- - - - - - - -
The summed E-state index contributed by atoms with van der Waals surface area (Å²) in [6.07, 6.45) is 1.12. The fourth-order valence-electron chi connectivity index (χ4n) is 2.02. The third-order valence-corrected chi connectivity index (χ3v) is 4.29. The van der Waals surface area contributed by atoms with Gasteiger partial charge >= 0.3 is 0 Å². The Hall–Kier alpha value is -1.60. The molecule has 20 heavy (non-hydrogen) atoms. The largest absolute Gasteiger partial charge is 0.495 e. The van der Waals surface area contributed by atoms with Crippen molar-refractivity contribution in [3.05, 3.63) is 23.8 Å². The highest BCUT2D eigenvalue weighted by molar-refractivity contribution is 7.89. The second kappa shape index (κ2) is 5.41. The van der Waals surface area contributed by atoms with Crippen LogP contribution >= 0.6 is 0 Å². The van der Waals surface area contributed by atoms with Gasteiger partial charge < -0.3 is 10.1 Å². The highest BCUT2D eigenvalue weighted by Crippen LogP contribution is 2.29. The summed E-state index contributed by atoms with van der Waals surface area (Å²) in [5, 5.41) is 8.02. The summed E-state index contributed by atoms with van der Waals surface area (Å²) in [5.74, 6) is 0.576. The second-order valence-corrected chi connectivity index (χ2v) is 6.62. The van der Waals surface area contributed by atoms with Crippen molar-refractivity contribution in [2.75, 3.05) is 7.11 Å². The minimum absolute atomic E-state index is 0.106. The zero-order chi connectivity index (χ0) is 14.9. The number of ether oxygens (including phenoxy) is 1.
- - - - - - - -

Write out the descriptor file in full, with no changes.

The summed E-state index contributed by atoms with van der Waals surface area (Å²) in [6.07, 6.45) is 1.12. The fourth-order valence-electron chi connectivity index (χ4n) is 2.02. The third-order valence-corrected chi connectivity index (χ3v) is 4.29. The van der Waals surface area contributed by atoms with Gasteiger partial charge >= 0.3 is 0 Å². The Hall–Kier alpha value is -1.60. The molecule has 20 heavy (non-hydrogen) atoms. The largest absolute Gasteiger partial charge is 0.495 e. The van der Waals surface area contributed by atoms with Crippen molar-refractivity contribution in [3.05, 3.63) is 23.8 Å². The highest BCUT2D eigenvalue weighted by molar-refractivity contribution is 7.89. The second kappa shape index (κ2) is 5.41. The van der Waals surface area contributed by atoms with Crippen LogP contribution >= 0.6 is 0 Å². The van der Waals surface area contributed by atoms with Gasteiger partial charge < -0.3 is 10.1 Å². The highest BCUT2D eigenvalue weighted by Crippen LogP contribution is 2.29. The summed E-state index contributed by atoms with van der Waals surface area (Å²) in [5, 5.41) is 8.02. The summed E-state index contributed by atoms with van der Waals surface area (Å²) in [5.74, 6) is 0.576. The second-order valence-corrected chi connectivity index (χ2v) is 6.62. The van der Waals surface area contributed by atoms with Crippen molar-refractivity contribution in [2.75, 3.05) is 7.11 Å². The minimum absolute atomic E-state index is 0.106. The zero-order chi connectivity index (χ0) is 14.9. The number of ether oxygens (including phenoxy) is 1.